• Additional family members in college. (They split the EFC among the students in college because there is collectively less disposable income)
  • Lower income (especially student income)
  • Fewer assets (especially student assets)

5. Colleges or universities can lower the EFC.

They do this if there are unusual circumstances brought to the financial aid office’s attention. These circumstances include:

  • Loss of employment
  • Loss of child support, alimony, etc.
  • Separation or divorce
  • Death of parent or spouse
  • Significant medical or dental expenses not covered by insurance
  • Income that was abnormally high because of a one-time lump sum that will most likely not occur again

6. Financial issues they do not consider in the EFC:

  • The equity (value of the home minus mortgage repayment) in the family’s main house
  • Parental retirement funds, such as 401ks
  • Consumer debt, such as car and credit card loans

7. The EFC is not always an accurate cost for what the family will pay.

Many families spend more, sometimes much more than the EFC suggests. Here’s a simple equation to remember: the college’s fees minus your EFC equals your student’s financial need. While countless students require financial assistance, it’s important to note that most four-year colleges may not have sufficient need-based financial aid resources to cover all students’ needs. Consequently, parents often find themselves responsible for bridging the financial gap.

8. Exceptional Circumstances:

Should parent(s) have the means to pay, but an unwillingness to support a student will not increase financial aid. The United States Congress determined this.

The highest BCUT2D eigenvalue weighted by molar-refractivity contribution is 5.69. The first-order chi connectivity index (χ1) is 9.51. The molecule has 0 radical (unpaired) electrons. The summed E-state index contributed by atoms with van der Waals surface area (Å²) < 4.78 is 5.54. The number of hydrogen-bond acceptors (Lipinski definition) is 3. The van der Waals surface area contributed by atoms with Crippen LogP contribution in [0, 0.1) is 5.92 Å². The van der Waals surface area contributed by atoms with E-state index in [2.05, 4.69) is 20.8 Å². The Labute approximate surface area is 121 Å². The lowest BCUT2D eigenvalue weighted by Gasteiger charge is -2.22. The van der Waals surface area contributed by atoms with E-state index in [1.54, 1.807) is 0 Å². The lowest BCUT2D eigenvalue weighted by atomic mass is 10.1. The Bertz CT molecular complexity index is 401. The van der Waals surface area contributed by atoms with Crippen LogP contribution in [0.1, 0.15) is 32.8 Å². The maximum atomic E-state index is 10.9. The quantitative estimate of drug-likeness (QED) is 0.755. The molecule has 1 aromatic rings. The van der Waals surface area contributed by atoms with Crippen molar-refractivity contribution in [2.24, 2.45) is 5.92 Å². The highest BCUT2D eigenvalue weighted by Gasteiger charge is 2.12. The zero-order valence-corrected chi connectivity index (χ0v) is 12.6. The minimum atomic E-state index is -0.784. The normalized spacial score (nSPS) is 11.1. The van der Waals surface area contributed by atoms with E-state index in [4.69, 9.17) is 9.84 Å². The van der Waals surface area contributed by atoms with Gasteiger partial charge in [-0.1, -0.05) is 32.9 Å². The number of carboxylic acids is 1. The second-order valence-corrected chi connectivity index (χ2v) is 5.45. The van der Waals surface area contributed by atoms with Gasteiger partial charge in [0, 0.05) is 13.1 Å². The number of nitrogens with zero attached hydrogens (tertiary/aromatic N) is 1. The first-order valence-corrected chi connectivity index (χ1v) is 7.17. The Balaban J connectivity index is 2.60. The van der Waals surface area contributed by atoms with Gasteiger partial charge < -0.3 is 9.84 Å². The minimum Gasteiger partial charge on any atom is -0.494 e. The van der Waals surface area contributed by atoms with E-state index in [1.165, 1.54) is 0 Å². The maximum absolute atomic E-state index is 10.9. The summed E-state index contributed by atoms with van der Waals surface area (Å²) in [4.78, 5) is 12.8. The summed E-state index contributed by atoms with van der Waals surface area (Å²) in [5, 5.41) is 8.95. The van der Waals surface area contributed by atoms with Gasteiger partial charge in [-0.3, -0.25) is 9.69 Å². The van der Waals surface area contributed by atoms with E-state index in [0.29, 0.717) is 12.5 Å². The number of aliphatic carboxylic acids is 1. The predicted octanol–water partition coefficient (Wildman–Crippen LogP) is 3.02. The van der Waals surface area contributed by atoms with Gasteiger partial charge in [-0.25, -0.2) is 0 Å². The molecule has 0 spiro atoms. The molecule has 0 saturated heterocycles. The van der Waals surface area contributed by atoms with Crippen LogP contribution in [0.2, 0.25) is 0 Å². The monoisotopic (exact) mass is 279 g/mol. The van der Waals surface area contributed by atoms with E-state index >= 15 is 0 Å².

In some exceptional situations, like instances of parental child abuse or court-ordered restrictions on parental communication with the child, the college’s financial aid office may have the discretion to alter a student’s status from Dependent to Independent. This significant change can mean that students become eligible for student aid based on independent EFC criteria. It’s essential to be aware of these exceptional cases, as they could have a profound impact on your eligibility for financial aid.

In Conclusion

In conclusion, let’s recap the significance of Expected Family Contribution (EFC). Having experienced the financial challenges of the college application process myself, I understand the apprehension that accompanies the uncertainty of education expenses. The EFC isn’t just a number; it’s your key to peace of mind and informed financial planning. We strongly recommend calculating your EFC number to empower yourself in managing the financial aspects of your educational journey.

Lori Pace
Lori Pace

Lori Pace is a single mother of three daughters ages 7 and under. As a working mom from home, she balances kids, work and two crazy dogs with humor and love. Follow Lori as she honestly gives tips and advice based on her own experiences as a single mom!